Elizabeth Warren Free Trade Letter Calls For Trans-Pacific Partnership Transparency

Elizabeth Warren Takes Consumers' Side In New Issue

WASHINGTON -- Sen. Elizabeth Warren (D-Mass.) on Thursday sent a letter to President Barack Obama's nominee to head U.S. trade negotiations, expressing concerns about the administration's lack of transparency in the Trans-Pacific Partnership, a major trade deal being negotiated largely in secret.

Labor unions, public health advocates and environmental groups have long decried so-called free trade policies for undermining important regulations in the pursuit of corporate profits. The letter signals that Warren's tough stance on bank regulation extends to other major consumer and public interest matters.

What the public does know about the TPP has been learned through leaked documents. According to those documents, the Obama administration is seeking to grant corporations the ability to directly challenge regulations in countries involved in the talks -- a political power that was typically reserved for sovereign nations until the 1990s. Obama opposed such policies as a presidential candidate in 2008. The leaked intellectual property chapter of the deal includes provisions that would increase the costs of life-saving medicines in poor countries.

Warren's letter does not take issue with specific terms of the negotiations, but rather the secrecy surrounding the process. Members of Congress have been allowed to see TPP negotiation texts. Some have said they were insulted by the complex administrative procedures the office of the U.S. Trade Representative, or USTR, imposed to actually access the texts -- barriers not imposed on unelected corporate advisers.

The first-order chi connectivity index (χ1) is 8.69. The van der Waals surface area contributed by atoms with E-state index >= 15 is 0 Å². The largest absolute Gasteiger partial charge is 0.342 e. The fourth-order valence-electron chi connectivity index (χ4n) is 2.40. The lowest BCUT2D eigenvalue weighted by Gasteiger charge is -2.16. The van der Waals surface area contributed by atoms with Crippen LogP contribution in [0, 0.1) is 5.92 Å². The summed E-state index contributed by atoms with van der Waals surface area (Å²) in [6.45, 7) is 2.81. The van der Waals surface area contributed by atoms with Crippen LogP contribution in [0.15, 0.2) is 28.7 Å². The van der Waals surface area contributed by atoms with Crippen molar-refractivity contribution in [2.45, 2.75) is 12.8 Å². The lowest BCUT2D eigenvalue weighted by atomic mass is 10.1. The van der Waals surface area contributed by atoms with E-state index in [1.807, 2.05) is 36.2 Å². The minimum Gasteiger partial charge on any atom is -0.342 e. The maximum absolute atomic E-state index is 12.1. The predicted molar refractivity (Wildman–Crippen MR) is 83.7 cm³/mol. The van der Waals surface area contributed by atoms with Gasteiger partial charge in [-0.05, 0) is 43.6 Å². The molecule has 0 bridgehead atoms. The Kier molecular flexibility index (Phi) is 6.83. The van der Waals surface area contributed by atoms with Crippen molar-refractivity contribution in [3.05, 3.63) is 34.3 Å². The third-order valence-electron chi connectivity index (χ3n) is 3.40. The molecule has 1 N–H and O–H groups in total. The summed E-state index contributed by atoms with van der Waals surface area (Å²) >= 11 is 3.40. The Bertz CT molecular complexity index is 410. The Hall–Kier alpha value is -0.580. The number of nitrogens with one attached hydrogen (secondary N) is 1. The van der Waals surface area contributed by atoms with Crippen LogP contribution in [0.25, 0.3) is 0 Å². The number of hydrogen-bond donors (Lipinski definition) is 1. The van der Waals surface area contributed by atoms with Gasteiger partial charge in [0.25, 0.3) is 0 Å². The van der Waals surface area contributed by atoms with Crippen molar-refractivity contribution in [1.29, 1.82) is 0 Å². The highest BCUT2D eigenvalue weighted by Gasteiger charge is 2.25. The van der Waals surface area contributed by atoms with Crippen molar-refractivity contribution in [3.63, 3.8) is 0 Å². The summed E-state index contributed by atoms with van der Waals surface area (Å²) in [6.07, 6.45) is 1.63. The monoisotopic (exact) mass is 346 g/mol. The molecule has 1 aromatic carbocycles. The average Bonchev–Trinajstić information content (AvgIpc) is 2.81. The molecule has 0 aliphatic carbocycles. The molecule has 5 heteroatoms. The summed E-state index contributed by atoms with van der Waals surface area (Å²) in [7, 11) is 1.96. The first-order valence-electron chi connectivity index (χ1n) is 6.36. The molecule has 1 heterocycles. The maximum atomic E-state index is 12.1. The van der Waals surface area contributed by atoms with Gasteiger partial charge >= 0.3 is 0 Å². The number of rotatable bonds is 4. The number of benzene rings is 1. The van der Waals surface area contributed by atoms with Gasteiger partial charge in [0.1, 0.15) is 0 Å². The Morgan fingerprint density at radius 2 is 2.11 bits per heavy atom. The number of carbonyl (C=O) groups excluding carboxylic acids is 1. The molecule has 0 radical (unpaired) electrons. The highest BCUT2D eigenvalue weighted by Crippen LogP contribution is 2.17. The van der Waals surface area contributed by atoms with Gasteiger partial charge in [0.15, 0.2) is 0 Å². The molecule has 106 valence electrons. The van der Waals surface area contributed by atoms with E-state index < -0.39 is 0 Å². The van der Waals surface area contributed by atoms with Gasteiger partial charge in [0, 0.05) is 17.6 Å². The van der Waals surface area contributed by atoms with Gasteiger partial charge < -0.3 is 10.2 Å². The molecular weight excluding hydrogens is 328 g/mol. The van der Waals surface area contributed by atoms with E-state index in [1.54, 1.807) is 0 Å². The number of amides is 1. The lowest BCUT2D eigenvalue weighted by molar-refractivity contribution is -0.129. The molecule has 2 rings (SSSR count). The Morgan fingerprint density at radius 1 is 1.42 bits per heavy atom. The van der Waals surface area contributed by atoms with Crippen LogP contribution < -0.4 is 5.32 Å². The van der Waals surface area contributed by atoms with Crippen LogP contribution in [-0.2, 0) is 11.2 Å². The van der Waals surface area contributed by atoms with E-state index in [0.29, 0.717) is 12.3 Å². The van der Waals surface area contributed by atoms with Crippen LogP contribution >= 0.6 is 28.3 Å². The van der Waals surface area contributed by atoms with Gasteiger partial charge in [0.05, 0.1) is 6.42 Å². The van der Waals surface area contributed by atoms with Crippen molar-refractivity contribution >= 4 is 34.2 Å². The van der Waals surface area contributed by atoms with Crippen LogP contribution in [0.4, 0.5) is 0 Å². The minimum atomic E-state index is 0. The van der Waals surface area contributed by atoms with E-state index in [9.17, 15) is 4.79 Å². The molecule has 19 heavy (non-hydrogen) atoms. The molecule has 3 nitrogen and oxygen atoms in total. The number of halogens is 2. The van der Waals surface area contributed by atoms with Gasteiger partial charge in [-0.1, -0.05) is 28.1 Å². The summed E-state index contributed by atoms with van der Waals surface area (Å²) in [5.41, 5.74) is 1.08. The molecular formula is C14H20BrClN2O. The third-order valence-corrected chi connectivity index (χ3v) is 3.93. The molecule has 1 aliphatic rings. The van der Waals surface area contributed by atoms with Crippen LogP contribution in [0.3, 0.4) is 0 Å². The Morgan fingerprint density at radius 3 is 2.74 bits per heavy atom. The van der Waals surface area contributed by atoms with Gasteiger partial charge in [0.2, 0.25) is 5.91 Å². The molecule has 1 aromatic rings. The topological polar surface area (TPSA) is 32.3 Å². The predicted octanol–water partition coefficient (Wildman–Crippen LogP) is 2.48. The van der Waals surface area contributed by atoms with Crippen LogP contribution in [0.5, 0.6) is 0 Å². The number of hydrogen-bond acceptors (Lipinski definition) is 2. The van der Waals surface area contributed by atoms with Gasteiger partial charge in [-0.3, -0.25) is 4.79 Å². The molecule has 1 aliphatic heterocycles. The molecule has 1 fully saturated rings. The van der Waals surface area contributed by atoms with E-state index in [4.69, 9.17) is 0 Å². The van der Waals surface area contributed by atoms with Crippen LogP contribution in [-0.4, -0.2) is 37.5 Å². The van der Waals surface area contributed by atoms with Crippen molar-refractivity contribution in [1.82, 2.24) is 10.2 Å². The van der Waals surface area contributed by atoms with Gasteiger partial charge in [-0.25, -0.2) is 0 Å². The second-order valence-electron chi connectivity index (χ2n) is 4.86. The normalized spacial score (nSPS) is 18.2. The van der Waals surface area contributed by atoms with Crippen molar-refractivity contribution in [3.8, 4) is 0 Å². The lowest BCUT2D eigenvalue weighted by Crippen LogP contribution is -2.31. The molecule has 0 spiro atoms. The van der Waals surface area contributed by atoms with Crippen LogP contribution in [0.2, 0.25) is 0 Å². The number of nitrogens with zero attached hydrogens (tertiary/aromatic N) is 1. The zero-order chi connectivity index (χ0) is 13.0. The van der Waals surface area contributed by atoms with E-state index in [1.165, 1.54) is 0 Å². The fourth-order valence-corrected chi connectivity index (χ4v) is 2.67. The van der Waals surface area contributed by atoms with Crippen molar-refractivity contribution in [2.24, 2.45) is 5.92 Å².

Members of official "Trade Advisory Committees" stacked with corporate officials have been given access to the texts. But on June 6, Labor Advisory Committee Chairman R. Thomas Buffenbarger wrote a letter to acting U.S. Trade Representative Miriam Sapiro objecting to the "severe restrictions" that her agency had placed on information available to advocates for working people.

In her letter, Warren asked current White House official Michael Froman, who Obama has nominated to be the next head of USTR, whether he would make a copy of the negotiation text available to the public. She also asked for a full accounting of all information that has been made available to each official advisory committee.

The Obama administration has been negotiating the Trans-Pacific Partnership for several years, and Obama said at his 2013 State of the Union address that he hopes to have the deal approved by the end of the year.

Read the full text of Warren's letter here.

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